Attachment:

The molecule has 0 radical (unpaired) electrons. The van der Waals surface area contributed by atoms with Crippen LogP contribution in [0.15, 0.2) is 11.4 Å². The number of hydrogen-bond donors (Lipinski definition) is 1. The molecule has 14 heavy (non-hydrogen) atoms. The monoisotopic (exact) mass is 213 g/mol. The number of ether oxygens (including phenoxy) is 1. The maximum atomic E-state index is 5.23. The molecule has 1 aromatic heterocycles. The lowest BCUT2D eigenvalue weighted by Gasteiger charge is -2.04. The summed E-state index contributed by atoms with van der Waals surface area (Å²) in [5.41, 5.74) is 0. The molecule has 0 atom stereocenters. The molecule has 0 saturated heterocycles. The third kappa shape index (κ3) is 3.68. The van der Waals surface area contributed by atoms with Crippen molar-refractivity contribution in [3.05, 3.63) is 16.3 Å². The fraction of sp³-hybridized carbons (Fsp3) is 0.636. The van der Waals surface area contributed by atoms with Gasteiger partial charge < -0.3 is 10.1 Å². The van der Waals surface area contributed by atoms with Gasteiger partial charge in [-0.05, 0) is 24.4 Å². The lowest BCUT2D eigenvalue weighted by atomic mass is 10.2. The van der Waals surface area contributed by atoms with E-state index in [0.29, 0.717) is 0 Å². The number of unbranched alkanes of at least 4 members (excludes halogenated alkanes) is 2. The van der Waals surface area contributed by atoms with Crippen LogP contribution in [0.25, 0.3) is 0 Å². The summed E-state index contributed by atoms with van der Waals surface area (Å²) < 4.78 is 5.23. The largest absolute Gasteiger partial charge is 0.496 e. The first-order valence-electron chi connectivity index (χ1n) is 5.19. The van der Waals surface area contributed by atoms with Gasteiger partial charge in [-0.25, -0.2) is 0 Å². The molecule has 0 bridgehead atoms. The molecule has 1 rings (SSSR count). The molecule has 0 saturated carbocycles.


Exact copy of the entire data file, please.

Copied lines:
The molecule has 0 radical (unpaired) electrons. The van der Waals surface area contributed by atoms with Crippen LogP contribution in [0.15, 0.2) is 11.4 Å². The number of hydrogen-bond donors (Lipinski definition) is 1. The molecule has 14 heavy (non-hydrogen) atoms. The monoisotopic (exact) mass is 213 g/mol. The number of ether oxygens (including phenoxy) is 1. The maximum atomic E-state index is 5.23. The molecule has 1 aromatic heterocycles. The lowest BCUT2D eigenvalue weighted by Gasteiger charge is -2.04. The summed E-state index contributed by atoms with van der Waals surface area (Å²) in [5.41, 5.74) is 0. The molecule has 0 atom stereocenters. The molecule has 0 saturated heterocycles. The third kappa shape index (κ3) is 3.68. The van der Waals surface area contributed by atoms with Crippen molar-refractivity contribution in [3.05, 3.63) is 16.3 Å². The fraction of sp³-hybridized carbons (Fsp3) is 0.636. The van der Waals surface area contributed by atoms with Gasteiger partial charge < -0.3 is 10.1 Å². The van der Waals surface area contributed by atoms with Gasteiger partial charge in [-0.05, 0) is 24.4 Å². The lowest BCUT2D eigenvalue weighted by atomic mass is 10.2. The van der Waals surface area contributed by atoms with E-state index in [0.29, 0.717) is 0 Å². The number of unbranched alkanes of at least 4 members (excludes halogenated alkanes) is 2. The van der Waals surface area contributed by atoms with Crippen LogP contribution in [0.25, 0.3) is 0 Å². The summed E-state index contributed by atoms with van der Waals surface area (Å²) < 4.78 is 5.23. The largest absolute Gasteiger partial charge is 0.496 e. The first-order valence-electron chi connectivity index (χ1n) is 5.19. The van der Waals surface area contributed by atoms with Gasteiger partial charge in [-0.25, -0.2) is 0 Å². The molecule has 0 bridgehead atoms. The molecule has 1 rings (SSSR count). The molecule has 0 saturated carbocycles.